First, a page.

Zhouzhuang water town
Zhouzhuang lies at the middle between Shanghai and Suzhou, is an ancient town of Kunshan city, Jiangsu province, where abounds with rivers and lakes. Approximately 2 hrs drive from Shanghai, this water town was thought by many to be the best water town in China. It has a history of more than 900 years old with many houses built in the Ming and Qing Dynasties; 100 houses with courtyards and 60 of them have arch gateways made by carved bricks.
The beauty of Zhouzhuang is specially to be found along the waterside lanes and around a number of the stone bridges. A different vista at every turn can be found here. One can enjoy the fairyland atmosphere of the evenings here when the myriad stars twinkle as though in communication with the glittering lights.
Several attractions can be visited at Zhouzhang as follows:
This attraction sets the standard for the town. These bridges are not exactly twins, because one, Shide, was first built in 1573 while the other, Yong’an, wasn’t completed until after 1619. However, both bridges cross just above the confluence of the rivers Yinzi and Nanbei and land on the same corner. Viewed from downstream, the combination of the round arch that makes up Shide Bridge and the square arched Yong’an makes the two bridges look like an ancient key. From there, they are also called “Key Bridge”. The bridge or bridges became the face of the town.
With 19 stone bridges throughout Zhouzhuang, Fu’an stands out on account of its Yuan Dynasty heritage. It has been restored and rebuilt several times, the last being in 1855 when granite stairs and ornate engravings were added in the style of the Qing Dynasty. The name means “Abundant Peace”, and is particularly picturesque because it’s built between two buildings that extend almost to the water surface. It’s especially charming to see from a boat below.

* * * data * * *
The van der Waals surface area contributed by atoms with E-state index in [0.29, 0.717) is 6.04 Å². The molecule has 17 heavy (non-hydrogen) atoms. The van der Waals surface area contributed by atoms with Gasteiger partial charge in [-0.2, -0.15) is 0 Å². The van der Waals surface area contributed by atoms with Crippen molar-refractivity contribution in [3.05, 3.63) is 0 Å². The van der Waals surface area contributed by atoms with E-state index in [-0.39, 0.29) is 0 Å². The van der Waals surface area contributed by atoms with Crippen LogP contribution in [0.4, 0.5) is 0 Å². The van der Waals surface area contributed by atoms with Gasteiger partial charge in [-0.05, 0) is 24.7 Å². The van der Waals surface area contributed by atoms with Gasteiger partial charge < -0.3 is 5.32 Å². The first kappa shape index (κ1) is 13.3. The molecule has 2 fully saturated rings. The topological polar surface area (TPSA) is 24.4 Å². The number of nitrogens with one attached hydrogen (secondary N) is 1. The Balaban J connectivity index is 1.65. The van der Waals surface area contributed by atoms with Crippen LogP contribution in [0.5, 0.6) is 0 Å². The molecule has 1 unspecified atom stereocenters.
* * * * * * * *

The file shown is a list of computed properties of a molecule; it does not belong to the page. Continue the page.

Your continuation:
Not as impressive in size as the Shen Residence, the competing Zhang residence is much older, and one of the few remaining Ming Dynasty buildings. It’s just south of the famous Twin Bridges. Originally built by a relative of one of the Ming founders, it was later sold to the Zhang family, and hence its current name. Now it’s owned by the local government, and has been meticulously restored. It has a sprawling area of 70 rooms, and is unique on account of the Ming-style columns that make up its construction. It also has a free-flowing riverthrough the complex , which allows boats to go through.
Built in an aristocratic style during the early Qing Dynasty, this sprawling palace covers almost 2,000 m2 (21,500sqft) and is the biggest residence in the town. It is made up of over 100 rooms surrounding seven courtyards, and is divided into three sections: The water gate and warf; the Tea and Main Halls which were for receiving guests and conducting important ceremonies; and the living quarters. This residence is open to public.
Chengxu Daoist Temple
Located near the Quanfu Temple, this Daoist (Taoist) temple also dates back to the Yuanyou Period (1086-1093) of the Song Dynasty. It was expanded during the Ming and Quing Dynasties with donations from local wealthy traders and merchants until it became one of the largest in Jiangsu. The temple has three main buildings in a wonderful garden, and is surrounded by further pavilions. It is still an active place of worship and during the 22nd and 23rd days of the sixth month in the Chinese lunar calendar, there is a large celebration at the temple with traditional activities, customs and wardrobes.